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A Pilgrimage That Changed Everything



Pope John Paul II’s March 20-26, 2000, pilgrimage to Jordan and Israel has forever changed the Catholic Church’s relations with Muslims and Jews. He met Israel’s two chief rabbis, the major Muslim leaders, the president and prime minister of Israel and the leaders of the Palestinian Authority.

At Yad Vashem Holocaust Memorial in Jerusalem (March 23), the pope said, “[T]here are no words strong enough to deplore the terrible tragedy of the Shoah....As bishop of Rome and successor of the Apostle Peter, I assure the Jewish people that the Catholic Church, motivated by the Gospel laws of truth and love and by no political considerations, is deeply saddened by the hatred, acts of persecution and displays of anti-Semitism directed against the Jews by Christians at any time and in any place.” The pope met with Holocaust survivors, some of whom he had known from Poland.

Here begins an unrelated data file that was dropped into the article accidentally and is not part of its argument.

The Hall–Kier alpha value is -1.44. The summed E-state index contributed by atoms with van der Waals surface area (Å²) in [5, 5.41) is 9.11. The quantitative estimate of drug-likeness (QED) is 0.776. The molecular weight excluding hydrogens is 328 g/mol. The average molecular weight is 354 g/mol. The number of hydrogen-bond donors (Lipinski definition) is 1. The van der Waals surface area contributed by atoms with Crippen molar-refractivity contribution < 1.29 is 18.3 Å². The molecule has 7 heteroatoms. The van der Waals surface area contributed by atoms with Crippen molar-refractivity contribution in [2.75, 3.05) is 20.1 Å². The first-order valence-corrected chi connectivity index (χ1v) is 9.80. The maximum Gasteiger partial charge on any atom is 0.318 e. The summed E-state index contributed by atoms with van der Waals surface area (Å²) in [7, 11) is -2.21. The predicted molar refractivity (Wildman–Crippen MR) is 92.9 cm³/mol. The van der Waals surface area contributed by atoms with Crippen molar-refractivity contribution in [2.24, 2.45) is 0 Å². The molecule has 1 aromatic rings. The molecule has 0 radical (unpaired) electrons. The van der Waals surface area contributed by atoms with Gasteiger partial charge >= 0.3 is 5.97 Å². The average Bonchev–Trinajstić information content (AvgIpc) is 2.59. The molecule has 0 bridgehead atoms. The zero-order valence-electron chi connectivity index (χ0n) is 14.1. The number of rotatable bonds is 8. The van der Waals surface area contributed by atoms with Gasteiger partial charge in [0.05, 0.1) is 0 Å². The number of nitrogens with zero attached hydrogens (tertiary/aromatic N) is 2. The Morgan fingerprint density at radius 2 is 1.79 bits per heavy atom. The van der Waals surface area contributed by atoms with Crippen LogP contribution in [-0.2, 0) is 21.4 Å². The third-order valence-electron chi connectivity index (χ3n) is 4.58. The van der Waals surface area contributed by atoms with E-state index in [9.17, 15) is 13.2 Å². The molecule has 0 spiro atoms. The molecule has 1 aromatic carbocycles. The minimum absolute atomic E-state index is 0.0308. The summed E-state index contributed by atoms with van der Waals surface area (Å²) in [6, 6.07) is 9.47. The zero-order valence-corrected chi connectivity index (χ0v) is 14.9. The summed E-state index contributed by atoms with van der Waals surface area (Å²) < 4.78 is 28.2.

At the Old City’s Western Wall, the pope prayed and placed a prayer in one of the crevices. That text is on permanent exhibit at Yad Vashem Holocaust Memorial.

At his general audience on March 29, the pope described this pilgrimage as “a return, in a sense, to the origins, to the roots of our faith and of the Church.” After recalling the various places he visited and the people whom he met, the pope said, “...[A]s I express my gratitude to the Lord for this unforgettable experience, I ask him with humble trust to draw from it abundant fruits for the good of the Church and of humanity.”

Aharon Lopez, Israel’s ambassador to the Holy See, described the trip as successful “beyond all expectations” and said that it marked a high point in Catholic-Jewish dialogue. According to the ambassador, the pope’s action of placing a prayer for peace at the Western Wall sealed the progress made in this dialogue over the years and took it to a new level.

Eugene Fisher said that because of this prayer, “Jewish-Christian relations will never be the same. The pope has seized the opportunity not just of a lifetime but of the millennium. The world will be forever better for it.”


Back to Recognizing Our Common Roots: Catholic-Jewish Relations Today


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